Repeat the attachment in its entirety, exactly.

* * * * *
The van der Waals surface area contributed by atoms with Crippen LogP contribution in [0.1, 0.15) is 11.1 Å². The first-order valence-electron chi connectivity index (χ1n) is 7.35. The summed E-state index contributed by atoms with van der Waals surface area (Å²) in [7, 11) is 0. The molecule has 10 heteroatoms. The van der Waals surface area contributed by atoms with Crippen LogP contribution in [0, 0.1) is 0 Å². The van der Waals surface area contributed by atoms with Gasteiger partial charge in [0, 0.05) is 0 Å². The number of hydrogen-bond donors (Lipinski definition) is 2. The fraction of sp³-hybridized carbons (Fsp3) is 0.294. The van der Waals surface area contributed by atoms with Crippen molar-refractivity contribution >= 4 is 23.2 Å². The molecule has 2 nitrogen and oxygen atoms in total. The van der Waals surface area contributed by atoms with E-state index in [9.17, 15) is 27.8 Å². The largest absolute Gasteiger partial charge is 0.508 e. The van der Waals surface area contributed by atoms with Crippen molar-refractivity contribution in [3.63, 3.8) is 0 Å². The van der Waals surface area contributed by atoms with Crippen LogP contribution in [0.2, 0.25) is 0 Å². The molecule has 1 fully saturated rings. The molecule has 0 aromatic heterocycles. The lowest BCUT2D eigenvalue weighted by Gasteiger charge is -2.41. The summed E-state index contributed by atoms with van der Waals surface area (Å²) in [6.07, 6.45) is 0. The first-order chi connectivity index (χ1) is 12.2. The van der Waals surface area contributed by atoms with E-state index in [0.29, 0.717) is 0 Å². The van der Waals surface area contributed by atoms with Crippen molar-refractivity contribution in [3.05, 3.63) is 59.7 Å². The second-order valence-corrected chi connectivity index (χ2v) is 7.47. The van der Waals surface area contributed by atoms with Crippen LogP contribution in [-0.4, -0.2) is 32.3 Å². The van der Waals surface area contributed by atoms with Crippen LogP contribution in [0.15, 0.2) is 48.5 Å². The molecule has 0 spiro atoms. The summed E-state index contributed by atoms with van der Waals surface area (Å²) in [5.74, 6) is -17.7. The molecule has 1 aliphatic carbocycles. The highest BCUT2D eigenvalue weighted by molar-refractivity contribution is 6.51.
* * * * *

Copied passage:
The van der Waals surface area contributed by atoms with Crippen LogP contribution in [0.1, 0.15) is 11.1 Å². The first-order valence-electron chi connectivity index (χ1n) is 7.35. The summed E-state index contributed by atoms with van der Waals surface area (Å²) in [7, 11) is 0. The molecule has 10 heteroatoms. The van der Waals surface area contributed by atoms with Crippen LogP contribution in [0, 0.1) is 0 Å². The van der Waals surface area contributed by atoms with Gasteiger partial charge in [0, 0.05) is 0 Å². The number of hydrogen-bond donors (Lipinski definition) is 2. The fraction of sp³-hybridized carbons (Fsp3) is 0.294. The van der Waals surface area contributed by atoms with Crippen molar-refractivity contribution >= 4 is 23.2 Å². The molecule has 2 nitrogen and oxygen atoms in total. The van der Waals surface area contributed by atoms with E-state index in [9.17, 15) is 27.8 Å². The largest absolute Gasteiger partial charge is 0.508 e. The van der Waals surface area contributed by atoms with Crippen molar-refractivity contribution in [3.63, 3.8) is 0 Å². The van der Waals surface area contributed by atoms with Crippen LogP contribution in [0.2, 0.25) is 0 Å². The molecule has 1 fully saturated rings. The molecule has 0 aromatic heterocycles. The lowest BCUT2D eigenvalue weighted by Gasteiger charge is -2.41. The summed E-state index contributed by atoms with van der Waals surface area (Å²) in [6.07, 6.45) is 0. The first-order chi connectivity index (χ1) is 12.2. The van der Waals surface area contributed by atoms with E-state index in [0.29, 0.717) is 0 Å². The van der Waals surface area contributed by atoms with Crippen molar-refractivity contribution in [3.05, 3.63) is 59.7 Å². The second-order valence-corrected chi connectivity index (χ2v) is 7.47. The van der Waals surface area contributed by atoms with Crippen LogP contribution in [-0.4, -0.2) is 32.3 Å². The van der Waals surface area contributed by atoms with Crippen LogP contribution in [0.15, 0.2) is 48.5 Å². The molecule has 0 spiro atoms. The summed E-state index contributed by atoms with van der Waals surface area (Å²) in [5.74, 6) is -17.7. The molecule has 1 aliphatic carbocycles. The highest BCUT2D eigenvalue weighted by molar-refractivity contribution is 6.51.